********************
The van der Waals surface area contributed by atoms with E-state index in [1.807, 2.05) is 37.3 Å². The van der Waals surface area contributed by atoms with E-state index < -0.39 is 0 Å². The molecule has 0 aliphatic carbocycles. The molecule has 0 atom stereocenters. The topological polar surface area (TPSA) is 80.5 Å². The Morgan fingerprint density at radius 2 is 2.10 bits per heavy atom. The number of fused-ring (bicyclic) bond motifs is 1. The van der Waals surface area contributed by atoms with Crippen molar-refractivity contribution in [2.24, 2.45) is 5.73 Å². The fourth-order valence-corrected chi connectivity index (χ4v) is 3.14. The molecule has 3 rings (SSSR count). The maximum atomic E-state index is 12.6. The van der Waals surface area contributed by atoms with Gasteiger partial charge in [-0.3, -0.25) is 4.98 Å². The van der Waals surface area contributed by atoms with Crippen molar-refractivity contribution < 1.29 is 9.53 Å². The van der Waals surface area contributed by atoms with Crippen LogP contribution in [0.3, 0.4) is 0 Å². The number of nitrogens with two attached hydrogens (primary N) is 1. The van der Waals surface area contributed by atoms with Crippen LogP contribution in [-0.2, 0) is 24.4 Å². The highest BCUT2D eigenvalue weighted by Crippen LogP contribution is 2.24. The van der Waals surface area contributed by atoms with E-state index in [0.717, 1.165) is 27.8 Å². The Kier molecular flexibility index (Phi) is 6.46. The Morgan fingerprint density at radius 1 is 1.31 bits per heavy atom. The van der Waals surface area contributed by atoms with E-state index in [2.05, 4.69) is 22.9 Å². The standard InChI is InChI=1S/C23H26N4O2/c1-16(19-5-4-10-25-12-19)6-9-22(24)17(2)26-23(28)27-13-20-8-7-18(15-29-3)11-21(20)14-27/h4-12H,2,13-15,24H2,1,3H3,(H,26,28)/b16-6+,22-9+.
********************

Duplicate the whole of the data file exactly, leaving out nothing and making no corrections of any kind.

The van der Waals surface area contributed by atoms with E-state index in [1.807, 2.05) is 37.3 Å². The van der Waals surface area contributed by atoms with E-state index < -0.39 is 0 Å². The molecule has 0 aliphatic carbocycles. The molecule has 0 atom stereocenters. The topological polar surface area (TPSA) is 80.5 Å². The Morgan fingerprint density at radius 2 is 2.10 bits per heavy atom. The number of fused-ring (bicyclic) bond motifs is 1. The van der Waals surface area contributed by atoms with Crippen molar-refractivity contribution in [2.24, 2.45) is 5.73 Å². The fourth-order valence-corrected chi connectivity index (χ4v) is 3.14. The molecule has 3 rings (SSSR count). The maximum atomic E-state index is 12.6. The van der Waals surface area contributed by atoms with Gasteiger partial charge in [-0.3, -0.25) is 4.98 Å². The van der Waals surface area contributed by atoms with Crippen molar-refractivity contribution < 1.29 is 9.53 Å². The van der Waals surface area contributed by atoms with Crippen LogP contribution in [0.3, 0.4) is 0 Å². The number of nitrogens with two attached hydrogens (primary N) is 1. The van der Waals surface area contributed by atoms with Crippen LogP contribution in [-0.2, 0) is 24.4 Å². The highest BCUT2D eigenvalue weighted by Crippen LogP contribution is 2.24. The van der Waals surface area contributed by atoms with E-state index in [0.717, 1.165) is 27.8 Å². The Kier molecular flexibility index (Phi) is 6.46. The Morgan fingerprint density at radius 1 is 1.31 bits per heavy atom. The van der Waals surface area contributed by atoms with E-state index in [2.05, 4.69) is 22.9 Å². The standard InChI is InChI=1S/C23H26N4O2/c1-16(19-5-4-10-25-12-19)6-9-22(24)17(2)26-23(28)27-13-20-8-7-18(15-29-3)11-21(20)14-27/h4-12H,2,13-15,24H2,1,3H3,(H,26,28)/b16-6+,22-9+.